On 42 Acres
Giant baseball for sale on Happy Valley
by Bradley Hartsell
David Brennan isn't sure why people care, but the fact is, people keep asking him about it.
Brennan owns the land and, by association, the giant 6-foot baseball that's visible from the road and draws curiosity from those driving by.
The story of the baseball goes like this: For the Atlanta Olympics, the city conceived the ill-advised plan of producing a bunch of giant baseballs (like the ones sitting outside of Turner Field) to sell to sponsors who could put their logo on a ball and place it somewhere in the city, all to promote the 1996 Olympics.
The balls didn't sell very well so they stored them at Oakland Cemetery. A guy by the name of Ray Armada bought them from the city, then put them up for sale.
Brennan was a board member for the Newnan-Coweta Pony League, who wanted to buy the three balls from Armada for the Temple Avenue Complex. Brennan volunteered to pick up the balls and Armada decided to give the Pony League a ball in addition to three they bought. The board decided Brennan should keep the fourth ball since it was his time and truck that got the balls.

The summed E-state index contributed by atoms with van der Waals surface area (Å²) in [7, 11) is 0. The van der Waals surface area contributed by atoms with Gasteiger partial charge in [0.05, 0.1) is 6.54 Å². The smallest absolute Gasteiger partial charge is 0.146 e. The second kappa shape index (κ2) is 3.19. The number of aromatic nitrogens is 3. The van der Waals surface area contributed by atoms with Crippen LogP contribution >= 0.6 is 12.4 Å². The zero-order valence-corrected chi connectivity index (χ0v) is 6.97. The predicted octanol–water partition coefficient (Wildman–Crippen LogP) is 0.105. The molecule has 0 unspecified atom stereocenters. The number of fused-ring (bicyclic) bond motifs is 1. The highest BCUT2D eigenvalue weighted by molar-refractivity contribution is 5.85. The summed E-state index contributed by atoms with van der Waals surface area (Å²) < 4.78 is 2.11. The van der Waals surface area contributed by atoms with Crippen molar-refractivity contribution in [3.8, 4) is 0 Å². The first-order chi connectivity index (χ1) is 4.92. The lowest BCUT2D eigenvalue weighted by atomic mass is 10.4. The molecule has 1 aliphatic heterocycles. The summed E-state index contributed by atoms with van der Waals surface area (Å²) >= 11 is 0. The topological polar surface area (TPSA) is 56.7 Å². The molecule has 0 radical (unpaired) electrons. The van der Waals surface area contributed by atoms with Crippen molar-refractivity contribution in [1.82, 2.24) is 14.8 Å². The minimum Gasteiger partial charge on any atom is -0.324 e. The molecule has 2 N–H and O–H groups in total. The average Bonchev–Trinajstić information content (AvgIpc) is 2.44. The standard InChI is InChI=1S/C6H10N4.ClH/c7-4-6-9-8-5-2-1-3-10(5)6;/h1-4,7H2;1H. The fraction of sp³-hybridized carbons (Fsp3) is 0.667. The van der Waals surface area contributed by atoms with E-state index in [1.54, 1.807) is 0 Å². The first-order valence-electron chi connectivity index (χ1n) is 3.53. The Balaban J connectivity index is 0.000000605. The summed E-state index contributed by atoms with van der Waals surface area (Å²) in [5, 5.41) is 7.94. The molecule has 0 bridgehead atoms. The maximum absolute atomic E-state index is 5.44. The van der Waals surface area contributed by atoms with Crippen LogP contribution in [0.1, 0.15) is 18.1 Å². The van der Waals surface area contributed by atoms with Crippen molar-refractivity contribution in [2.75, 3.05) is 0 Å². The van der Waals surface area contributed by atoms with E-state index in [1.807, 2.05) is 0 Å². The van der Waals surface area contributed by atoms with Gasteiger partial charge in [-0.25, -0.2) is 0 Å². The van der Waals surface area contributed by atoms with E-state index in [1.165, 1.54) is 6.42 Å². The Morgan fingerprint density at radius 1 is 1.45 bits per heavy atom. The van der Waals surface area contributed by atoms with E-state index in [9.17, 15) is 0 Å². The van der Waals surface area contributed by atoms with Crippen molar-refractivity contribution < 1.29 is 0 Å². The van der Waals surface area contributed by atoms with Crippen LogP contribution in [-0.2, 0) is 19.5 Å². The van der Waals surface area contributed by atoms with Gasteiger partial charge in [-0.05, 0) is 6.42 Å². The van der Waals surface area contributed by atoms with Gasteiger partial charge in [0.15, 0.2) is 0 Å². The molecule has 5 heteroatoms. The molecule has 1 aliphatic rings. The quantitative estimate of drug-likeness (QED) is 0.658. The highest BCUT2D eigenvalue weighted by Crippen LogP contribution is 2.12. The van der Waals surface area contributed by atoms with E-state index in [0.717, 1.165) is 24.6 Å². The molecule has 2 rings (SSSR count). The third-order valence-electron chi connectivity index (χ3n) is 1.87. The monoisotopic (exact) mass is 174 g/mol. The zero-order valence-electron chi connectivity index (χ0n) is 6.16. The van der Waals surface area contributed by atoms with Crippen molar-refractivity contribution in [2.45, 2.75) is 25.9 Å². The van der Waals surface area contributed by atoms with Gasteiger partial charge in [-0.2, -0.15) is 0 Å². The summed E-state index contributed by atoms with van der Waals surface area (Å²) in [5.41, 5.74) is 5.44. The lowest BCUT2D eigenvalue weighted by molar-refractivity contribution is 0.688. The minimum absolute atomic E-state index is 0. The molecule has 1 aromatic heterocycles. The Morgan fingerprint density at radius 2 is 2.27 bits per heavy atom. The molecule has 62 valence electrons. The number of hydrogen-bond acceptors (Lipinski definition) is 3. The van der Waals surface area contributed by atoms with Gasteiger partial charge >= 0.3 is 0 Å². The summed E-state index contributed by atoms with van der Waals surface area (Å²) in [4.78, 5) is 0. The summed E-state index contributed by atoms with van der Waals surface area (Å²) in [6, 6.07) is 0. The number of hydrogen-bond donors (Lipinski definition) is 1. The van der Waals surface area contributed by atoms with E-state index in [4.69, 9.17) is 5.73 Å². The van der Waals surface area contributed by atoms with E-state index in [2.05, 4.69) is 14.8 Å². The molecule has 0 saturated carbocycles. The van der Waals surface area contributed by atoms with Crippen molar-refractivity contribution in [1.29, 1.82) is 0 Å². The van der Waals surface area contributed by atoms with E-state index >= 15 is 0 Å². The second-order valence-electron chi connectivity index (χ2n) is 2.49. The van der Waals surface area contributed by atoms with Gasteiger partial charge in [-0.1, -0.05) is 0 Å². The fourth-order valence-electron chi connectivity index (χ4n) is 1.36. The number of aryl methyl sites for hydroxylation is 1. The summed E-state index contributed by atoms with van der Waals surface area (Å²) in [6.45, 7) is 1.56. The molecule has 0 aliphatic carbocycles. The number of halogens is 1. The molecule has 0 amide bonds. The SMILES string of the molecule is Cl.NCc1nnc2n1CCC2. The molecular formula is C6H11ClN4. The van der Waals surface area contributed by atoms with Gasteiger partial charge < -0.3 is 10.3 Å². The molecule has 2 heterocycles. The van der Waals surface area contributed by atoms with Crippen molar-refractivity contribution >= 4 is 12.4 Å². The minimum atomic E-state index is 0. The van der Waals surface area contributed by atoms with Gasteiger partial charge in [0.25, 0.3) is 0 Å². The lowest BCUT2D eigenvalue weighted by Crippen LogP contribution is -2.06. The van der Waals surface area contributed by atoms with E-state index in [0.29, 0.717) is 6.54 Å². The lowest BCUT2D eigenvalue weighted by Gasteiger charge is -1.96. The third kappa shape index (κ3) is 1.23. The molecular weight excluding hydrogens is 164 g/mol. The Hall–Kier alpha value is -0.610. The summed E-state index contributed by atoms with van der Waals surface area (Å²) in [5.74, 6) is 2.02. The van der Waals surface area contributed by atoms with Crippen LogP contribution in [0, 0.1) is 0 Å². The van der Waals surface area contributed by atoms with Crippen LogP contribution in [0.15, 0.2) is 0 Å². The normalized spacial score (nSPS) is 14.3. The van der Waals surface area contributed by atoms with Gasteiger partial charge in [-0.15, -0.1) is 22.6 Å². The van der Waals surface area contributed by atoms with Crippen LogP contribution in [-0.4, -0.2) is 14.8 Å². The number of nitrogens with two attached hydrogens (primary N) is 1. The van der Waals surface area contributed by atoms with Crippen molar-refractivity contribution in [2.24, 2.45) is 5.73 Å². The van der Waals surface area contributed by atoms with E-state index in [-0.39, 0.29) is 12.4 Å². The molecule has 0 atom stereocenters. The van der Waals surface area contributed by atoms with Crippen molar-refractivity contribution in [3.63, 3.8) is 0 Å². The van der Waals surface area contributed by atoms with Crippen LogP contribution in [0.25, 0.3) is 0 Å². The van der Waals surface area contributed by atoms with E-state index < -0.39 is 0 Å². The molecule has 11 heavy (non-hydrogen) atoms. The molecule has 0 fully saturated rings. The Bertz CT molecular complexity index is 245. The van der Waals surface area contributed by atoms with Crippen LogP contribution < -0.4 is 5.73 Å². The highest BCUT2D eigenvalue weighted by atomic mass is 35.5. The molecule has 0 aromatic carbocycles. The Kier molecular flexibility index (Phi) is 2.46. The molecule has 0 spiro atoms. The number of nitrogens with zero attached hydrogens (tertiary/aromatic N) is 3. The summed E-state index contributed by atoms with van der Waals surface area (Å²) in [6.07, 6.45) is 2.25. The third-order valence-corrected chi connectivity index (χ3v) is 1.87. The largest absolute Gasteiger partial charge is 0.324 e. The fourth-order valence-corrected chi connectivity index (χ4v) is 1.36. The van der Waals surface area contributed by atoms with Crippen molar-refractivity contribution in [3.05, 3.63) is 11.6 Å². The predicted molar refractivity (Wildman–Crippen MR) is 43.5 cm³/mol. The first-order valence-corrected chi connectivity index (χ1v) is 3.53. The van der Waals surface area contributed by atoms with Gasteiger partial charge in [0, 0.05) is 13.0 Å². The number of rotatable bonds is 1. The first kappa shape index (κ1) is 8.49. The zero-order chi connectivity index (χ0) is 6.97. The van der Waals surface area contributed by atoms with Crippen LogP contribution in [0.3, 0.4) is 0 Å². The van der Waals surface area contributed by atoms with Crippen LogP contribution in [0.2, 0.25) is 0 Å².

So, in 2002, Brennan got the ball and had David Hollums of Prime Fabrications paint on the red stitches, which were molded but left white in production. He stored the ball in his barn until 2007, when he decided to display the oversized sphere in the field.
Ever since then, people have been curious about its origins.
Brennan bought a 67-acre piece of property in 1998 as an investment. For years, the land was owned by the Redwine family, whose Redwine Cemetery is actually located next to the land. He bought it for $5,000 an acre and was able to turn it into $20,000 an acre when he sold off 25 acres between January 2008 and September 2009. Now left with the 42.6 acres he put on the market in February, Brennan says he's ready to sell the last of it.
'I'm 54 years old and don't have the affection for it anymore,' he said.
Brennan kept expressing doubt that this huge baseball meant anything to anybody, but people who continually stop by and snap pictures tell him otherwise.
'The land is free, the baseball is $500,000,' jokes Brennan.
Despite the novelty of the artifact sitting in the field, Brennan is simply selling the property for its value. Its listing on FarmFlip. com doesn't make mention of the baseball - instead, it touts its creek and barn. The land certainly holds its own merits, but potential buyers should consider having a little piece of oddball Coweta history.